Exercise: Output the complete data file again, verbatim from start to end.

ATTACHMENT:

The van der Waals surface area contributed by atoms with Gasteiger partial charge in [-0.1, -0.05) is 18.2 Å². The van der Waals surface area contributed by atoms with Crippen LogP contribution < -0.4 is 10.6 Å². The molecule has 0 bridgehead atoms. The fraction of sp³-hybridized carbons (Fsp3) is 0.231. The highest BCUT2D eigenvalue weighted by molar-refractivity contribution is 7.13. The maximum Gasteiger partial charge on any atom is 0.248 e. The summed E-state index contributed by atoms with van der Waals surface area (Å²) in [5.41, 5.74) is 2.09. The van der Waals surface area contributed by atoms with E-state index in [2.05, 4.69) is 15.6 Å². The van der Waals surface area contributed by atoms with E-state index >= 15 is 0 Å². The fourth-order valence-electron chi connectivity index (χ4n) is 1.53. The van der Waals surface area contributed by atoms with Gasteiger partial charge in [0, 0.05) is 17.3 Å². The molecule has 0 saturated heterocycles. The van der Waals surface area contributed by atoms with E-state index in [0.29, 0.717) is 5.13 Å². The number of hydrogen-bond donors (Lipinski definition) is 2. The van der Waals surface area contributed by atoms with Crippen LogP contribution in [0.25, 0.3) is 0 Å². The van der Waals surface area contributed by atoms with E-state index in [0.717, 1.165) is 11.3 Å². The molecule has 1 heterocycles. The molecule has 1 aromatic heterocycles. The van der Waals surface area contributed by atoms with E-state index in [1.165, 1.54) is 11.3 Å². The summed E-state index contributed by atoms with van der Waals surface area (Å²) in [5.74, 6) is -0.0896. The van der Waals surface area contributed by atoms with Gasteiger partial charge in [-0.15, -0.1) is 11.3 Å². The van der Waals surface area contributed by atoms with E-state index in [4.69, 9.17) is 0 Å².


The van der Waals surface area contributed by atoms with Gasteiger partial charge in [-0.1, -0.05) is 18.2 Å². The van der Waals surface area contributed by atoms with Crippen LogP contribution < -0.4 is 10.6 Å². The molecule has 0 bridgehead atoms. The fraction of sp³-hybridized carbons (Fsp3) is 0.231. The highest BCUT2D eigenvalue weighted by molar-refractivity contribution is 7.13. The maximum Gasteiger partial charge on any atom is 0.248 e. The summed E-state index contributed by atoms with van der Waals surface area (Å²) in [5.41, 5.74) is 2.09. The van der Waals surface area contributed by atoms with E-state index in [2.05, 4.69) is 15.6 Å². The van der Waals surface area contributed by atoms with E-state index >= 15 is 0 Å². The fourth-order valence-electron chi connectivity index (χ4n) is 1.53. The van der Waals surface area contributed by atoms with Gasteiger partial charge in [0, 0.05) is 17.3 Å². The molecule has 0 saturated heterocycles. The van der Waals surface area contributed by atoms with E-state index in [0.29, 0.717) is 5.13 Å². The number of hydrogen-bond donors (Lipinski definition) is 2. The van der Waals surface area contributed by atoms with Crippen LogP contribution in [0.25, 0.3) is 0 Å². The van der Waals surface area contributed by atoms with E-state index in [0.717, 1.165) is 11.3 Å². The molecule has 1 heterocycles. The molecule has 1 aromatic heterocycles. The van der Waals surface area contributed by atoms with E-state index in [1.165, 1.54) is 11.3 Å². The summed E-state index contributed by atoms with van der Waals surface area (Å²) in [5.74, 6) is -0.0896. The van der Waals surface area contributed by atoms with Gasteiger partial charge in [-0.15, -0.1) is 11.3 Å². The van der Waals surface area contributed by atoms with E-state index in [4.69, 9.17) is 0 Å².